Sierra Leone

Sierra Leone is located on the west coast of Africa; it is bordered by Guinea to the north and east, the Atlantic to the west, and Liberia to the south. Neglected tropical diseases (NTDs) affect all 14 health districts (HDs) in Sierra Leone, putting an estimated 5.7 million people at risk of contracting one or more diseases. NTDs are debilitating and disproportionately affect the poor and vulnerable, particularly women and children.

While limited awareness of NTDs, unsafe health practices, and limited access to safe water and sanitation present challenges, Sierra Leone’s NTD Program (NTDP) has continued its efforts toward disease control and elimination. Nevertheless, lymphatic filariasis (LF), schistosomiasis (SCH), onchocerciasis (Oncho) and soil-transmitted helminthes (STH) continue to be threats in Sierra Leone and require continued attention and support from USAID’s END in Africa project and other partners.

FHI 360’s designated subgrantee in Sierra Leone for the END in Africa project Helen Keller International (HKI).

Achievements in Sierra Leone

  • Completed mapping for all 7 NTDs targeted by the END in Africa project (2008) and scaled up mass drug administration (MDA) for 6 endemic diseases (the country is not endemic for trachoma) to the national level (2010).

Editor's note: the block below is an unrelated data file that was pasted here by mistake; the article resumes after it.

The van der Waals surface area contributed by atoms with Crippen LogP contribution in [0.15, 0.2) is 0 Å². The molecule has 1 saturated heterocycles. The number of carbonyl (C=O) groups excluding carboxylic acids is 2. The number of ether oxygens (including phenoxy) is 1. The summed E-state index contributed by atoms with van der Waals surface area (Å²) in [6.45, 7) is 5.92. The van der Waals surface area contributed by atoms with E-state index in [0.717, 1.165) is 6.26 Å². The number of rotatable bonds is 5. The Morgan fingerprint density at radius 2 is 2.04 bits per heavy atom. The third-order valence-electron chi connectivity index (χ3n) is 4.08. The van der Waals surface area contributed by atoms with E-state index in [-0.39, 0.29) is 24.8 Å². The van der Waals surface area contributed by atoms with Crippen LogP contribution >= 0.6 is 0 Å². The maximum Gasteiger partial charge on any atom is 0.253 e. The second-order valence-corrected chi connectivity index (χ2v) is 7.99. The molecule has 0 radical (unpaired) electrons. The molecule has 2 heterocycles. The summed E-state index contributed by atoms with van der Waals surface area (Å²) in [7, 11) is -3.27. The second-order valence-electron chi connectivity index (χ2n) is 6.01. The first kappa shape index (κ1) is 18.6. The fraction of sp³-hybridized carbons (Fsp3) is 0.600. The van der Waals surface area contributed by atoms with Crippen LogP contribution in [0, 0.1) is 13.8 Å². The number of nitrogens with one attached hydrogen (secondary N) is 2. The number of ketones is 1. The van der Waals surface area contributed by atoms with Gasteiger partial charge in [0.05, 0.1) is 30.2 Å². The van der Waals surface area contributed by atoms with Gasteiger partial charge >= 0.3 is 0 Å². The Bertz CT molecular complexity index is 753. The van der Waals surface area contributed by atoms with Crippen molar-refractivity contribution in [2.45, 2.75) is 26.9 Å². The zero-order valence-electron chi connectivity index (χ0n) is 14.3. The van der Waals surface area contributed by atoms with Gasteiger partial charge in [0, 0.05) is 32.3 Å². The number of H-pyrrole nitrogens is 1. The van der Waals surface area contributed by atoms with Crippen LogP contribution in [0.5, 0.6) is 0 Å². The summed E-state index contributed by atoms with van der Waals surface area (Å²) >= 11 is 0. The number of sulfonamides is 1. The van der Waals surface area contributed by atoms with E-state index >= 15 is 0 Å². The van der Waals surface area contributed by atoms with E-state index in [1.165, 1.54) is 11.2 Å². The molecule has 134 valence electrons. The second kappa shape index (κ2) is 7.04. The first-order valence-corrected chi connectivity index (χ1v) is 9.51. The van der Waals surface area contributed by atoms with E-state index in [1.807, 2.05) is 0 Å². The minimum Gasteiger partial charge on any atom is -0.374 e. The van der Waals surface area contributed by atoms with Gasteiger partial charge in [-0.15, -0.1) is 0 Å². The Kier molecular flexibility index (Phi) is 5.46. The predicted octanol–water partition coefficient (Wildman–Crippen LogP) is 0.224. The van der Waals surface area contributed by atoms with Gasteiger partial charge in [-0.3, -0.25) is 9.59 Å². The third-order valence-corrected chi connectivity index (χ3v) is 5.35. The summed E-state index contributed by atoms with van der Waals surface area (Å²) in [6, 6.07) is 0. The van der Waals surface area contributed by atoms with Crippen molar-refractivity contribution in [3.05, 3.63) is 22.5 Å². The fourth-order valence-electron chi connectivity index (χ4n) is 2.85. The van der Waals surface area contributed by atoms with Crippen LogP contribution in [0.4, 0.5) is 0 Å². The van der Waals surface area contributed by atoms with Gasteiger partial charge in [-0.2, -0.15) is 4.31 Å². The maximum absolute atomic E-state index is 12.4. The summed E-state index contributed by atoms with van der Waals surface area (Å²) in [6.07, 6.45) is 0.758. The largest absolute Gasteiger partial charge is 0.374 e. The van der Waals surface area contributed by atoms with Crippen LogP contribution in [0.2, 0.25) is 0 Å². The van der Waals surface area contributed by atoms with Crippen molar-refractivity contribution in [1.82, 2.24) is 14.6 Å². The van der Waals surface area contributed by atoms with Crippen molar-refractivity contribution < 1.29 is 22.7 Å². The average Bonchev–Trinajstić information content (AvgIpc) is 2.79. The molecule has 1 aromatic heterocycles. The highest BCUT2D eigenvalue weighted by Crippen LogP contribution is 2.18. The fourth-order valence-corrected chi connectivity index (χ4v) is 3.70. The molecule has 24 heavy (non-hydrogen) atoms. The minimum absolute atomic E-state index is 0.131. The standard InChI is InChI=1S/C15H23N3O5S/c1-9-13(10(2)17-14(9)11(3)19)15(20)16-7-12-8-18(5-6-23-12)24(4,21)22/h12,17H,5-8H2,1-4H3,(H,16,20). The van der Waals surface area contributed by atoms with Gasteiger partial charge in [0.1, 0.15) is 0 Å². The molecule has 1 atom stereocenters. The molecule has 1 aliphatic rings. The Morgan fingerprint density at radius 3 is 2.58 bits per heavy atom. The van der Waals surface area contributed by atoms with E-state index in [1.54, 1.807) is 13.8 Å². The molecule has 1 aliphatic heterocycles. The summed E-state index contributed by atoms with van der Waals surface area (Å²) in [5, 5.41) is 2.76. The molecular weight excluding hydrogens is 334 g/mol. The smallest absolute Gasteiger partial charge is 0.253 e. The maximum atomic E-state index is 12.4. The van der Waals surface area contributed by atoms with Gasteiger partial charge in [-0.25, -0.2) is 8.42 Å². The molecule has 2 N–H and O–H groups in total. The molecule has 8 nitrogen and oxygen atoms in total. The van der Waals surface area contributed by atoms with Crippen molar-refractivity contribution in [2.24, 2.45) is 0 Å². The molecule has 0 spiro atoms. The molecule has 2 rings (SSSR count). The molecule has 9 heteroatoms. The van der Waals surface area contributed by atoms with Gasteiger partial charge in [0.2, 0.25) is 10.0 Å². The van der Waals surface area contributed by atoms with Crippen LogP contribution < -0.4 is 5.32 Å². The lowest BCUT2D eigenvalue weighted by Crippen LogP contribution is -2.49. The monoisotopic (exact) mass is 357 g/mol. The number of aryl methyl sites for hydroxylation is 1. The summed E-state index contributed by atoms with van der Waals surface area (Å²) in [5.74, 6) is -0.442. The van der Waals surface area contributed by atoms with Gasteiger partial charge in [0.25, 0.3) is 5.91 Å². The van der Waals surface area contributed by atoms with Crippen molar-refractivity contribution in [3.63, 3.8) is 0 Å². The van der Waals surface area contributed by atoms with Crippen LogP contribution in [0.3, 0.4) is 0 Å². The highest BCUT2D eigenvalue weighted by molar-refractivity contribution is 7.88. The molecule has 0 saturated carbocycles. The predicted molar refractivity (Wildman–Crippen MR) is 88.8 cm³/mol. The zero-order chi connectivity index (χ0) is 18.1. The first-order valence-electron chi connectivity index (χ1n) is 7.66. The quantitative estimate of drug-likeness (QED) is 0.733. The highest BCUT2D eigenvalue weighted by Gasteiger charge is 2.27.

• Eight (8) health districts passed transmission assessment surveys (TAS) for lymphatic filariasis (LF) and can stop MDA for LF.
  • Onchocerciasis prevalence has decreased significantly over the past 10 years, according to a recent impact assessment of children 5–9 years of age in 12 health districts. However, MDA for onchocerciasis is still necessary due to ongoing transmission of onchocerca volvulus.

News Affecting Sierra Leone

In the Rough — A Success Story from Sierra Leone

People in Sierra Leone are getting their lives back, thanks to medicines provided through END in Africa that treat neglected tropical diseases (NTDs). Check out the amazing work that END in Africa subgrantee Helen Keller International is doing to control one of the seven most common NTDs — schistosomiasis — in a diamond-mining province known as Kono District.

Filming by Mo Scarpelli on behalf of the Global Network for Neglected Tropical Diseases’ END7 campaign.

Documents and Resources

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